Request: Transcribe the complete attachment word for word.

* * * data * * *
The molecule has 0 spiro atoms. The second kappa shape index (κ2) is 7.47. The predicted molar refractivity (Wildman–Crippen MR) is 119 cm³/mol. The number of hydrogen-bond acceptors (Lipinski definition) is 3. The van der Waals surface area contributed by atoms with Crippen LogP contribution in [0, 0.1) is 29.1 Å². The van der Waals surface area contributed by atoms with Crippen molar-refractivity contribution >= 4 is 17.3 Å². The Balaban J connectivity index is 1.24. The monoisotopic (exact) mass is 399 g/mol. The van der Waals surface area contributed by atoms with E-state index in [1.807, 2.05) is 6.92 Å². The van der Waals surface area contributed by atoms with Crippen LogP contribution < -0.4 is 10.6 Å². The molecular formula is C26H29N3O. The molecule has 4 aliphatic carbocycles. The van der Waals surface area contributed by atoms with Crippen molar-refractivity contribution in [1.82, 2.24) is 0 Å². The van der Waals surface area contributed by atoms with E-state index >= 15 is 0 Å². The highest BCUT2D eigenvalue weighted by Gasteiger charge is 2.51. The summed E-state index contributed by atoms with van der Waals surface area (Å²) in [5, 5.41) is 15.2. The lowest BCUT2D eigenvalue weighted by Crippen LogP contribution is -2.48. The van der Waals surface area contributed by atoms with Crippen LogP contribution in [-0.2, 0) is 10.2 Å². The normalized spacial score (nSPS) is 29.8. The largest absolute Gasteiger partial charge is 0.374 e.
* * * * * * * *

The molecule has 0 spiro atoms. The second kappa shape index (κ2) is 7.47. The predicted molar refractivity (Wildman–Crippen MR) is 119 cm³/mol. The number of hydrogen-bond acceptors (Lipinski definition) is 3. The van der Waals surface area contributed by atoms with Crippen LogP contribution in [0, 0.1) is 29.1 Å². The van der Waals surface area contributed by atoms with Crippen molar-refractivity contribution >= 4 is 17.3 Å². The Balaban J connectivity index is 1.24. The monoisotopic (exact) mass is 399 g/mol. The van der Waals surface area contributed by atoms with E-state index in [1.807, 2.05) is 6.92 Å². The van der Waals surface area contributed by atoms with Crippen LogP contribution < -0.4 is 10.6 Å². The molecular formula is C26H29N3O. The molecule has 4 aliphatic carbocycles. The van der Waals surface area contributed by atoms with Crippen molar-refractivity contribution in [1.82, 2.24) is 0 Å². The van der Waals surface area contributed by atoms with E-state index >= 15 is 0 Å². The highest BCUT2D eigenvalue weighted by Gasteiger charge is 2.51. The summed E-state index contributed by atoms with van der Waals surface area (Å²) in [5, 5.41) is 15.2. The lowest BCUT2D eigenvalue weighted by Crippen LogP contribution is -2.48. The van der Waals surface area contributed by atoms with Crippen LogP contribution in [-0.2, 0) is 10.2 Å². The normalized spacial score (nSPS) is 29.8. The largest absolute Gasteiger partial charge is 0.374 e.